Evangelization is about one thing: the person of Jesus Christ. Through Jesus we glimpse the Trinity; from Jesus comes the Church. The Bible begins as the story of a people awaiting salvation – a history of exodus unfolding in preparation for the Incarnation, the Messiah – and then about the rest of time as defined by revelation: Nativity, ministry, Crucifixion, Resurrection, Church: “I am the way and the truth and the life. No one comes to the Father except through me.” (John 14:16)
I sometimes buy audio-video courses on a lot of interesting subjects from a group called The Teaching Company. They call them the Great Courses and many are. I have not bought any of those offered on the New Testament, however, because the teacher is Bart D. Ehrman. I haven’t watched them, so I can’t speak to the qualities of Historical Jesus or Lost Christianities. And Dr. Ehrman may indeed be an excellent teacher. Still, I can’t bring myself to waste money and time listening to an atheist lecture about the Lord.
Ehrman’s latest book (and most recent video series), How Jesus Became God: The Exaltation of a Jewish Preacher from Galilee, argues that Jesus “neither thought of himself as God nor claimed to be God.”
That seems an odd thing to assert, given what we read in Scripture. And so Brant Pitre, author of one of the best books about Christianity in recent years, Jesus and the Jewish Roots of the Eucharist, has taken up the challenge laid down by Professor Ehrman and his ilk in a new book, The Case for Jesus: The Biblical and Historical Evidence for Christ.
Bishop Robert Barron, in an afterword to Pitre’s book, gives an excellent overview of its arguments:
Dr. Pitre has persuasively shown that the Gospels were written by either eyewitnesses (Matthew and John) or those in close association. . .(Mark and Luke), that they properly fit into the genre of ancient biography (and not folklore), that they were composed far earlier than the standard scholarly consensus has it, and that they are the results of a disciplined process of communication that commenced even during the earthly life of Jesus.
The Gospels and the Church are not legends passed down via an historical process akin to the parlor game of Telephone, in which each whispered version of the original message distorts it to the point that it’s barely recognizable at the end.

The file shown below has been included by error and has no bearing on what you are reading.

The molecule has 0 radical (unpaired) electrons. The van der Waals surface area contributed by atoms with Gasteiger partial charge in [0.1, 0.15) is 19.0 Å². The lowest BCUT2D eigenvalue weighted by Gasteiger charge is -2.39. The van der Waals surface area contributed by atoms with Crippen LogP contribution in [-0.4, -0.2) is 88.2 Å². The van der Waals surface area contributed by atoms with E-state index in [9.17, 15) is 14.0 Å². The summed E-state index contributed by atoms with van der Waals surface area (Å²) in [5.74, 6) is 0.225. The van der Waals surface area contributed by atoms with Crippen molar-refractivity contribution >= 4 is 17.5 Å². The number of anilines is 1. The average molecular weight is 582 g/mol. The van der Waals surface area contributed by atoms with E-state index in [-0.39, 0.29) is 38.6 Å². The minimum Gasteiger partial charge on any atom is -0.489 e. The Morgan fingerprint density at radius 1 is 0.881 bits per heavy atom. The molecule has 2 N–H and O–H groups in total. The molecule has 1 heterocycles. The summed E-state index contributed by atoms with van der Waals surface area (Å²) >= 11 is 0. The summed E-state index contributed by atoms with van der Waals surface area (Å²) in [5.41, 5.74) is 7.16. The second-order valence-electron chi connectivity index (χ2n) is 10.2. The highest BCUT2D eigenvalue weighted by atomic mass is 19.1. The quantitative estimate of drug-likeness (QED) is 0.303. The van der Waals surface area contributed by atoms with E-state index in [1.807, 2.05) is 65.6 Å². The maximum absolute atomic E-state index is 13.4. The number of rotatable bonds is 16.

Most TCT readers are aware of the existence of various apocryphal “gospels” attributed to Peter, Thomas, Judas, and others. Professor Pitre gives them respectful treatment, but in judgment of them he defers, as in much else, to the early Church fathers Irenaeus, Eusebius, and Cyril. Those authorities are uniform in their opinion that all of those would-be “gospels” are pseudepigrapha, false writings. This is important, since many heresies are promoted in the pseudepigrapha, and because of the clear connection between those Fathers and the Apostles. Irenaeus, for example, was a student of Polycarp, who was a student of John. THE John.
The Case for Jesus deals succinctly and authoritatively with such matters as the dating and authorship of the Gospels, the messianic continuity between Old and New Testaments, and – most important in my view – the question of Christ’s identity, especially the Lord’s own testimony about it. Much of the book’s second half is devoted to exploring this essential matter, which is the heart of the Christian faith and a stumbling block for non-Christians.
The aforementioned Professor Ehrman says Jesus never claimed to be the Second Person of the Trinity. “Almost certainly,” he has written (“almost” seems awfully dodgy), “the divine self-claims in John are not historical.” But as Professor Pitre writes:
The only way to hold such a claim [that Christ never asserts His divinity in the Synoptic Gospels] is to completely ignore both the miracles of Jesus in which he acts as if he is the one God, as well as the sayings. . .in which he speaks as if he is the one God.
As we know the Lord repeatedly makes it clear to those blessed with eyes to see and ears to hear (see Matthew 13:16) exactly who He is. Pitre’s explication of the nuances of Hebrew and Greek are as good as it gets, and prove (to my satisfaction) the deficiencies of Ehrman-like revisionist scholarship.
Why, postmodern critics cry, did Jesus so often hide his alleged divine identity? If he was God, why not shout it from the rooftops? This sounds a lot like Satan tempting Jesus to throw Himself from the highest point of Herod’s Temple (actually, the critics are giving Him a push).
And it reveals a simple misreading of the whole of Scripture, which – from Genesis to Revelation – is the story of the unfolding of God’s Messianic plan for our salvation. But the plan’s fulfillment in the person of Christ was wholly unexpected in 1st-century Israel, and (pace René Girard) its proclamation was dangerous. Nobody, and this includes the Apostles right up to the Resurrection, could comprehend God as Man. Thus the parables, the signs and wonders. When the revelation came, death followed. Death and glory.
Those in the Ehrman camp are stuck on the horns of a trilemma. C.S. Lewis once wrote (Mere Christianity) that on the Biblical evidence one must chose among three options about Jesus (i.e. about His claims about Himself): he was lunatic, liar, or Lord. To this Pitre properly adds “legend,” but that’s just pushing the allegation of madness or deception onto the Apostles.
And the greatest case for Jesus as Lord is this: 2000-plus years on, 2.4-billion people alive today (and billions more before them) believe in the divinity of Jesus Christ.